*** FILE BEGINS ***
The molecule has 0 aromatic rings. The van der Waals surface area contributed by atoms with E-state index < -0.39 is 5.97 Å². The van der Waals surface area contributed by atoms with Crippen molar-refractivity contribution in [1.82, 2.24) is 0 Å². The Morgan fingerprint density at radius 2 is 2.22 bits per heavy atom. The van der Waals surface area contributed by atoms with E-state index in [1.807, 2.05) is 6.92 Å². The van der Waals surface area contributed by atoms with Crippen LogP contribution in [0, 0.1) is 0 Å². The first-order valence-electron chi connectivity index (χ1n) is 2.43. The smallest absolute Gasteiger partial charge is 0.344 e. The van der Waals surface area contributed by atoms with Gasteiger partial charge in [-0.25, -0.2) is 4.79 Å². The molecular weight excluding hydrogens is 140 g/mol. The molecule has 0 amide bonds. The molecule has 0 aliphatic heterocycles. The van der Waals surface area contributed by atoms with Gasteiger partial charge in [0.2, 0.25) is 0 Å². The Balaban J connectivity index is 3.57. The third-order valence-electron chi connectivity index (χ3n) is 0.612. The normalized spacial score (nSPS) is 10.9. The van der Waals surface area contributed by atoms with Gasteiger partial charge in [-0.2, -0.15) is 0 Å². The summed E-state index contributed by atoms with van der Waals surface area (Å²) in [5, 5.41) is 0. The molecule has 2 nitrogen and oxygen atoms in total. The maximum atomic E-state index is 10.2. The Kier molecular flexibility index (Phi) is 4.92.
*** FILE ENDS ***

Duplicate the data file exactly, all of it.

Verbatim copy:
The molecule has 0 aromatic rings. The van der Waals surface area contributed by atoms with E-state index < -0.39 is 5.97 Å². The van der Waals surface area contributed by atoms with Crippen molar-refractivity contribution in [1.82, 2.24) is 0 Å². The Morgan fingerprint density at radius 2 is 2.22 bits per heavy atom. The van der Waals surface area contributed by atoms with E-state index in [1.807, 2.05) is 6.92 Å². The van der Waals surface area contributed by atoms with Crippen LogP contribution in [0, 0.1) is 0 Å². The first-order valence-electron chi connectivity index (χ1n) is 2.43. The smallest absolute Gasteiger partial charge is 0.344 e. The van der Waals surface area contributed by atoms with Gasteiger partial charge in [-0.25, -0.2) is 4.79 Å². The molecular weight excluding hydrogens is 140 g/mol. The molecule has 0 amide bonds. The molecule has 0 aliphatic heterocycles. The van der Waals surface area contributed by atoms with Gasteiger partial charge in [0.2, 0.25) is 0 Å². The Balaban J connectivity index is 3.57. The third-order valence-electron chi connectivity index (χ3n) is 0.612. The normalized spacial score (nSPS) is 10.9. The van der Waals surface area contributed by atoms with Gasteiger partial charge in [-0.2, -0.15) is 0 Å². The summed E-state index contributed by atoms with van der Waals surface area (Å²) in [5, 5.41) is 0. The molecule has 2 nitrogen and oxygen atoms in total. The maximum atomic E-state index is 10.2. The Kier molecular flexibility index (Phi) is 4.92.